What's this about Original D&D?
"Dungeons & Dragons" and "D&D" are trademarks of Wizards of the Coast, Inc.: Mythmere Games isn't associated with WotC at all, and obviously makes no claim to these trademarks. Indeed, Swords & Wizardry is not compatible with the WotC Dungeons & Dragons editions.
Wizardry (TM) is a "retro-clone" of the original version of Gary
Gygax's fantasy roleplaying game, which was published in 1974. In other words, S&W is the "rules" of the original system, reconstructed and re-described using the "System Reference
Document," an open license provided by Wizards of the Coast, Inc., the
publishers of Dungeons & Dragons and owner of the "intellectual property" of Dungeons &
Again, Swords & Wizardry is not compatible with their editions. It's a whole different game - faster, less based on
rules, and highly adaptable. It's our goal to rebuild an old approach
to fantasy gaming; where imagination tends to replace rules, where
rules are easily customized, and where there's less "procedure"
intruding on the fantasy. We're supplying a toolkit for fantasy
gaming, and what you do with it is up to you - there are no "official"
answers, and no "official" procedures, and not even any "official"
rules if you're in the mood to tinker. You just take the game's basic
elements and then, as we say, "Imagine the hell out of it."
What is the Swords & Wizardry Project?
To reawaken the hobbyist-gamer and put to rest the consumer-gamer, to break out of the miasma of RPG consumer-think, and to re-ignite the original wide-horizon view of fantasy roleplaying and its potential. That goal turns out to be connected to a particular style of gaming -- using open-ended, vague rules, where the referee is truly a referee, not just an opponent for the other players. You'll see why if you read onward. And yes, this is indeed the style of gaming called "DM fiat" by those who don't like it. If you've been told that "DM fiat" is evil and bad, well ... welcome to the dark side. You're in its lair.
1) Create an open-content set of rules based on the rules of Original D&D circa 1974-1976.
These rules are the common denominator of all the later editions, many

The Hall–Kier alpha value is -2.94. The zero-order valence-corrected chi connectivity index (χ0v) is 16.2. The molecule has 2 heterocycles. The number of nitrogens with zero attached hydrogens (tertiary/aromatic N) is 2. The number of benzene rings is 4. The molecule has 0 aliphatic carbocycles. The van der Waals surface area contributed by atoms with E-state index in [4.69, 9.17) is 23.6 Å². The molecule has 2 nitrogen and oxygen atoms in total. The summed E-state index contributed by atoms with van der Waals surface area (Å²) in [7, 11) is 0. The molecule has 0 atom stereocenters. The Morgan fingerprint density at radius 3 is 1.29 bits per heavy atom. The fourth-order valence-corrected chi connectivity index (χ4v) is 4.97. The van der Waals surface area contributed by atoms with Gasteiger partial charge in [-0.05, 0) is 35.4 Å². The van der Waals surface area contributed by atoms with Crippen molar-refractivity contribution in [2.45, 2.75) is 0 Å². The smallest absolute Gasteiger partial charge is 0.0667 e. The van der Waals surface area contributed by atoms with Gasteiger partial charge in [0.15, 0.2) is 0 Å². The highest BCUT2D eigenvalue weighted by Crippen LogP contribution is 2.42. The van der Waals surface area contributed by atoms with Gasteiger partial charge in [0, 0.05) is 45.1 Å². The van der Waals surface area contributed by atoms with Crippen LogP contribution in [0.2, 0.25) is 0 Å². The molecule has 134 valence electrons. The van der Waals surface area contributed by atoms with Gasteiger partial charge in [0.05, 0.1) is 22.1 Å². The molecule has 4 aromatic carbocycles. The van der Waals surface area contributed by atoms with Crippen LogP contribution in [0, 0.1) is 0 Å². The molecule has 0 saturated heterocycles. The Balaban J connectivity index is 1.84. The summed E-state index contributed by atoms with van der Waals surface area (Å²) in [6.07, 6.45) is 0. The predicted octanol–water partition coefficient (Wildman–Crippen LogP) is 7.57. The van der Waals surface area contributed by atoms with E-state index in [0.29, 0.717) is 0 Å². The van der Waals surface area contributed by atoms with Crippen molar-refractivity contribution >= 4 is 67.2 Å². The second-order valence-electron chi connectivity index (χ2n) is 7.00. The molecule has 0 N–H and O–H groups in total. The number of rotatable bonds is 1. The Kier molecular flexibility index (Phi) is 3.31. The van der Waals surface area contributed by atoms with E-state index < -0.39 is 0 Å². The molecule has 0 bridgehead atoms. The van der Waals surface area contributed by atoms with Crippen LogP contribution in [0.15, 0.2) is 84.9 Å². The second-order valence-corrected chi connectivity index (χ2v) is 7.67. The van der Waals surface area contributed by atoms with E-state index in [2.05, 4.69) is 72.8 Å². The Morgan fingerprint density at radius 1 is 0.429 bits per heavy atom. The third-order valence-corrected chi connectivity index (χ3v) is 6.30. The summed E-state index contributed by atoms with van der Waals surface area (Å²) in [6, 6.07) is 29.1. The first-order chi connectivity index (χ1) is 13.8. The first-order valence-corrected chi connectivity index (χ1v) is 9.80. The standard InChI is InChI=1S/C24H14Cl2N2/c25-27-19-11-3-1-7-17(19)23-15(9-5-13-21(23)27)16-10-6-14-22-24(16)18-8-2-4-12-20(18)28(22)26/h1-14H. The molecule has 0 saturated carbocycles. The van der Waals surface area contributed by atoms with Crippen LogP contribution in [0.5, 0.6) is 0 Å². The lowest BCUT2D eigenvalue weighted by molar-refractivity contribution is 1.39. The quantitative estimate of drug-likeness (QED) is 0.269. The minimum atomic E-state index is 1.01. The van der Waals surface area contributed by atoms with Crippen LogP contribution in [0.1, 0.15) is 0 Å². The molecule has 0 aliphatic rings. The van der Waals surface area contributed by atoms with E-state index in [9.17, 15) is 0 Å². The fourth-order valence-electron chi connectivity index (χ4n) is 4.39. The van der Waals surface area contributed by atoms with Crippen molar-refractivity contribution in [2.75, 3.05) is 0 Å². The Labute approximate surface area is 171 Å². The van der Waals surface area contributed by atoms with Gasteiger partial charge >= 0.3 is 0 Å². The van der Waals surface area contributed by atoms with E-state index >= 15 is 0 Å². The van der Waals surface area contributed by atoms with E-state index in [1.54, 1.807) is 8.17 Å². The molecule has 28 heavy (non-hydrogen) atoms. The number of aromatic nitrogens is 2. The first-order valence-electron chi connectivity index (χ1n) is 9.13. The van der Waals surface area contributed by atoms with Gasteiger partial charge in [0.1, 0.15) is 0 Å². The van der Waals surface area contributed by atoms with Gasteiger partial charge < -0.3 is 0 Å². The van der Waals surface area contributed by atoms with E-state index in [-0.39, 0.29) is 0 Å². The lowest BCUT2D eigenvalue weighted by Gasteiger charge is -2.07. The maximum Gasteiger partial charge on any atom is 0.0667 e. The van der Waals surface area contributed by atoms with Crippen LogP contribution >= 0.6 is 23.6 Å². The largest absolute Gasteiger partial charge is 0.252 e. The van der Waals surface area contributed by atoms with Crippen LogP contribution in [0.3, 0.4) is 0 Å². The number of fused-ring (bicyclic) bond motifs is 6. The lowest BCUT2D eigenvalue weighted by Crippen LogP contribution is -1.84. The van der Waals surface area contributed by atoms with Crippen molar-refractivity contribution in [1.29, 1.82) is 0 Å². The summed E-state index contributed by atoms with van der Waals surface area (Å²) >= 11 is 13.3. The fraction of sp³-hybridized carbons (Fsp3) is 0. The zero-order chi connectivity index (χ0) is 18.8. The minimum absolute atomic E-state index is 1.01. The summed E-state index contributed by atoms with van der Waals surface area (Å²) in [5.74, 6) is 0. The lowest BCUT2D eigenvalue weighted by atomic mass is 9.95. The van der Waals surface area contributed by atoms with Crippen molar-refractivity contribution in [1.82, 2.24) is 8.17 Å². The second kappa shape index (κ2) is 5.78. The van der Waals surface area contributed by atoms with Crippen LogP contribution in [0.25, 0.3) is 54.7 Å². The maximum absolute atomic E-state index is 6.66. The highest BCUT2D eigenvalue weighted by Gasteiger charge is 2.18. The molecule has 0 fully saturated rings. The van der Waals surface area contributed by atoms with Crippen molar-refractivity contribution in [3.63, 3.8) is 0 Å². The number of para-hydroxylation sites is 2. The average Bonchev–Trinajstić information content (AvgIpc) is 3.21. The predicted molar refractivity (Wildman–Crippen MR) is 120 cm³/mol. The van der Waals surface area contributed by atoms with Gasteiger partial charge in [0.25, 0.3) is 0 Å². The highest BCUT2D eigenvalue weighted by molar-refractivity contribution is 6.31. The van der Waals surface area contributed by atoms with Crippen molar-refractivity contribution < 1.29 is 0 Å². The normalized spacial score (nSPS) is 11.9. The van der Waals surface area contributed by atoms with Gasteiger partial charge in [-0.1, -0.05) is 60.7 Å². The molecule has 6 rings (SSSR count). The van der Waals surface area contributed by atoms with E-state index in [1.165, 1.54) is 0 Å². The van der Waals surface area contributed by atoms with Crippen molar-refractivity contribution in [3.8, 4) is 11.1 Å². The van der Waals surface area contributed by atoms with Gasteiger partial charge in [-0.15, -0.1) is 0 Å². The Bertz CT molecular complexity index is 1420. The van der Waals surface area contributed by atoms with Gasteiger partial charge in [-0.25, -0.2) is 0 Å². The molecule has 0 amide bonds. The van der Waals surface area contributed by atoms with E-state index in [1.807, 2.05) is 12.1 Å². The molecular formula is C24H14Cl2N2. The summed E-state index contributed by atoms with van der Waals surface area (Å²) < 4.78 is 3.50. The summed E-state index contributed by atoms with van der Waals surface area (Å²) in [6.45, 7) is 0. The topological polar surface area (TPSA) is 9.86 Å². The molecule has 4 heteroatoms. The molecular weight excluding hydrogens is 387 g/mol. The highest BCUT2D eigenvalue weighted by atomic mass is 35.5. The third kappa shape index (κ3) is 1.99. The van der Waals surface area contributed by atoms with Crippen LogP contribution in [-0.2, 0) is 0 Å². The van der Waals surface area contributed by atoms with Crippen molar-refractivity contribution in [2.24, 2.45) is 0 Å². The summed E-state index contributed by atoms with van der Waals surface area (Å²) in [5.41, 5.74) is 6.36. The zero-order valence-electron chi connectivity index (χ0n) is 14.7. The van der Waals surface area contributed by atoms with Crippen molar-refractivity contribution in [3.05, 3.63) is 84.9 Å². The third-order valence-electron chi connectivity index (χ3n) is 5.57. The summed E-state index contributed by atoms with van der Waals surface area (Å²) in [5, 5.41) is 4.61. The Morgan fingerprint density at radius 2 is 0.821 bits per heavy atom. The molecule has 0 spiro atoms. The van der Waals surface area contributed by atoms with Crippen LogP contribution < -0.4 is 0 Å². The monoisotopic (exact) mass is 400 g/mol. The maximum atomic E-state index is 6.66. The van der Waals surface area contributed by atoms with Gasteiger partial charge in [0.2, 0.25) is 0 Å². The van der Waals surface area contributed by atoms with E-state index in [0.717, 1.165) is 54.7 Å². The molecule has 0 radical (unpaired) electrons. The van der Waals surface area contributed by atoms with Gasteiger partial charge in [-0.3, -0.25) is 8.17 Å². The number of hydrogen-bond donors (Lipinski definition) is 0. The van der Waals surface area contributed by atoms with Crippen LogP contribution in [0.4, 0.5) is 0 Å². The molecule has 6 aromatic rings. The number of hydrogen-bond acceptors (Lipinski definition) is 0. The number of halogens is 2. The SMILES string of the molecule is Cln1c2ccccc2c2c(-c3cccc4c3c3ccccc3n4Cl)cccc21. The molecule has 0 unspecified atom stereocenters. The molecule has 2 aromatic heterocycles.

spin-offs, and the other two major retro-clone games, OSRIC (1e) and
Labyrinth Lord (Moldvay's Basic). Not only are they the common
denominator, but they are the vaguest and most flexible rules. Thus,
they're the easiest rules to use in free-form gaming and the easiest
rules to use as a platform for tinkering and re-imagining.
2) Make those house rules available for cutting and pasting, in a Word document.
Why? Because if you're going to be house ruling, you're probably
making your own document. Having those words in some inaccessible
view-only format is great for getting ideas, but not so good if you
have to re-type everything from scratch. We're providing that tool.
3) Support the game.
It's important to many hobbyists that they're playing a "living game,"
one that's supported with new products. We've already come out with a
few gaming resources - new spells and city encounters so far.
4) Publish a Magazine.
Knockspell Magazine is NOT a "house organ" for Swords & Wizardry.
Swords & Wizardry is just a means to an end, a toolkit for
hobbyists just like Knockspell will be a tool for hobbyists.
Knockspell is intended as a general gaming magazine for all
out-of-print fantasy RPGs that use D&D-style systems. That includes
Original D&D, Advanced D&D, OSRIC (1e), Swords & Wizardry
(both Core and WhiteBox), and Goblinoid Games' Labyrinth Lord. There
might also be articles about Castles & Crusades and BFRPG (Basic
Fantasy Roleplaying Game). Because of licensing requirements, specific
game resources will be identified by the name of the retro-clone, not
the trademark: Swords & Wizardry (0e), OSRIC (1e) or Labyrinth Lord